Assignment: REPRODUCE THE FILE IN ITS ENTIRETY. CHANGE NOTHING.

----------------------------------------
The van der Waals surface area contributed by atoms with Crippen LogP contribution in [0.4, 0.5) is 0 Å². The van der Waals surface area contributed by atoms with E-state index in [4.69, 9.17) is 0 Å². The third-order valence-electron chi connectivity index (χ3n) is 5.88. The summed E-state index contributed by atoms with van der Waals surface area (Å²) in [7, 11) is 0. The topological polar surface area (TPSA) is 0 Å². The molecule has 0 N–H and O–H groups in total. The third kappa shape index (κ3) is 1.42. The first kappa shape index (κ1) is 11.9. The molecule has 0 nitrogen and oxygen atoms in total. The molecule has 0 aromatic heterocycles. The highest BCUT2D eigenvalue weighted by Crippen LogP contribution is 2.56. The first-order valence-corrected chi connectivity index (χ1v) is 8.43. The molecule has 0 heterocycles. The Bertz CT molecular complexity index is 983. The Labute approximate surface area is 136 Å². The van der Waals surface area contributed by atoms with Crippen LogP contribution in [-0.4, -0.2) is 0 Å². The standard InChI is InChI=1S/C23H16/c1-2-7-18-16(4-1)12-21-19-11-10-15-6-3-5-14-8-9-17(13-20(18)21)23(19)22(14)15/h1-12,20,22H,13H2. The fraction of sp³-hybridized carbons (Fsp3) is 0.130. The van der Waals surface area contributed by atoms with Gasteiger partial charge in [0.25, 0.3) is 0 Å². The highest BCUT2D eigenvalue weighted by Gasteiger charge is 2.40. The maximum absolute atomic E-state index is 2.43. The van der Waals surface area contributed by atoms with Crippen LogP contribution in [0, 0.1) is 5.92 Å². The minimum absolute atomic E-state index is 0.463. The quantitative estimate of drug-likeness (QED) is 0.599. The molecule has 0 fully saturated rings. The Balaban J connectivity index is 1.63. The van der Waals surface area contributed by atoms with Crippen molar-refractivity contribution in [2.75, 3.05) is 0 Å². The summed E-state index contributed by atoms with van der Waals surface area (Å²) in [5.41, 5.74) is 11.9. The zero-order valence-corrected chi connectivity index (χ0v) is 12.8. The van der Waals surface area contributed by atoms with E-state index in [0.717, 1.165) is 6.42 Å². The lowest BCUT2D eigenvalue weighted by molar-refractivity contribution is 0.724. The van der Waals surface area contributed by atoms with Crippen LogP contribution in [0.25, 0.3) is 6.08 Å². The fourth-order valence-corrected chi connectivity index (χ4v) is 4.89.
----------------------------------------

The van der Waals surface area contributed by atoms with Crippen LogP contribution in [0.4, 0.5) is 0 Å². The van der Waals surface area contributed by atoms with E-state index in [4.69, 9.17) is 0 Å². The third-order valence-electron chi connectivity index (χ3n) is 5.88. The summed E-state index contributed by atoms with van der Waals surface area (Å²) in [7, 11) is 0. The topological polar surface area (TPSA) is 0 Å². The molecule has 0 N–H and O–H groups in total. The third kappa shape index (κ3) is 1.42. The first kappa shape index (κ1) is 11.9. The molecule has 0 nitrogen and oxygen atoms in total. The molecule has 0 aromatic heterocycles. The highest BCUT2D eigenvalue weighted by Crippen LogP contribution is 2.56. The first-order valence-corrected chi connectivity index (χ1v) is 8.43. The molecule has 0 heterocycles. The Bertz CT molecular complexity index is 983. The Labute approximate surface area is 136 Å². The van der Waals surface area contributed by atoms with Crippen LogP contribution in [-0.4, -0.2) is 0 Å². The standard InChI is InChI=1S/C23H16/c1-2-7-18-16(4-1)12-21-19-11-10-15-6-3-5-14-8-9-17(13-20(18)21)23(19)22(14)15/h1-12,20,22H,13H2. The fraction of sp³-hybridized carbons (Fsp3) is 0.130. The van der Waals surface area contributed by atoms with Gasteiger partial charge in [0.25, 0.3) is 0 Å². The highest BCUT2D eigenvalue weighted by Gasteiger charge is 2.40. The maximum absolute atomic E-state index is 2.43. The van der Waals surface area contributed by atoms with Crippen LogP contribution in [0, 0.1) is 5.92 Å². The minimum absolute atomic E-state index is 0.463. The quantitative estimate of drug-likeness (QED) is 0.599. The molecule has 0 fully saturated rings. The Balaban J connectivity index is 1.63. The van der Waals surface area contributed by atoms with Crippen molar-refractivity contribution in [2.75, 3.05) is 0 Å². The summed E-state index contributed by atoms with van der Waals surface area (Å²) in [5.41, 5.74) is 11.9. The zero-order valence-corrected chi connectivity index (χ0v) is 12.8. The van der Waals surface area contributed by atoms with E-state index in [0.717, 1.165) is 6.42 Å². The lowest BCUT2D eigenvalue weighted by molar-refractivity contribution is 0.724. The van der Waals surface area contributed by atoms with Crippen LogP contribution in [0.25, 0.3) is 6.08 Å². The fourth-order valence-corrected chi connectivity index (χ4v) is 4.89.